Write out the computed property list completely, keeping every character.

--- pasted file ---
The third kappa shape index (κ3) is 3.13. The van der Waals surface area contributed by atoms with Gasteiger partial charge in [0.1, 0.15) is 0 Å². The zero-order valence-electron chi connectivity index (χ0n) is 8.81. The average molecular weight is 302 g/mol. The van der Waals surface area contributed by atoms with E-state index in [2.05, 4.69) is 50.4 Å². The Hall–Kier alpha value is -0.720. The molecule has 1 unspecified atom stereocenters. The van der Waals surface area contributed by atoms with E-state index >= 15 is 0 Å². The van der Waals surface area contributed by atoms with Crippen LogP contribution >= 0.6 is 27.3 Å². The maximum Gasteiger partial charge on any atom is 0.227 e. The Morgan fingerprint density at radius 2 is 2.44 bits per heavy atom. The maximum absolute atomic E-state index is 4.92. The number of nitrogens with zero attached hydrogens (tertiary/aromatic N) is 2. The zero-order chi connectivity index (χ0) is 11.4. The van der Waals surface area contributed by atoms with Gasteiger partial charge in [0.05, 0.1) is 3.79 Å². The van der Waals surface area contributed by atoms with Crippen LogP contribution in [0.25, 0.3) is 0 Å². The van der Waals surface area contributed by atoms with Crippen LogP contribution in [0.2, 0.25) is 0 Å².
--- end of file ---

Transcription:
The third kappa shape index (κ3) is 3.13. The van der Waals surface area contributed by atoms with Gasteiger partial charge in [0.1, 0.15) is 0 Å². The zero-order valence-electron chi connectivity index (χ0n) is 8.81. The average molecular weight is 302 g/mol. The van der Waals surface area contributed by atoms with E-state index in [2.05, 4.69) is 50.4 Å². The Hall–Kier alpha value is -0.720. The molecule has 1 unspecified atom stereocenters. The van der Waals surface area contributed by atoms with E-state index >= 15 is 0 Å². The van der Waals surface area contributed by atoms with Crippen LogP contribution >= 0.6 is 27.3 Å². The maximum Gasteiger partial charge on any atom is 0.227 e. The Morgan fingerprint density at radius 2 is 2.44 bits per heavy atom. The maximum absolute atomic E-state index is 4.92. The number of nitrogens with zero attached hydrogens (tertiary/aromatic N) is 2. The zero-order chi connectivity index (χ0) is 11.4. The van der Waals surface area contributed by atoms with Gasteiger partial charge in [0.05, 0.1) is 3.79 Å². The van der Waals surface area contributed by atoms with Crippen LogP contribution in [0.25, 0.3) is 0 Å². The van der Waals surface area contributed by atoms with Crippen LogP contribution in [0.2, 0.25) is 0 Å².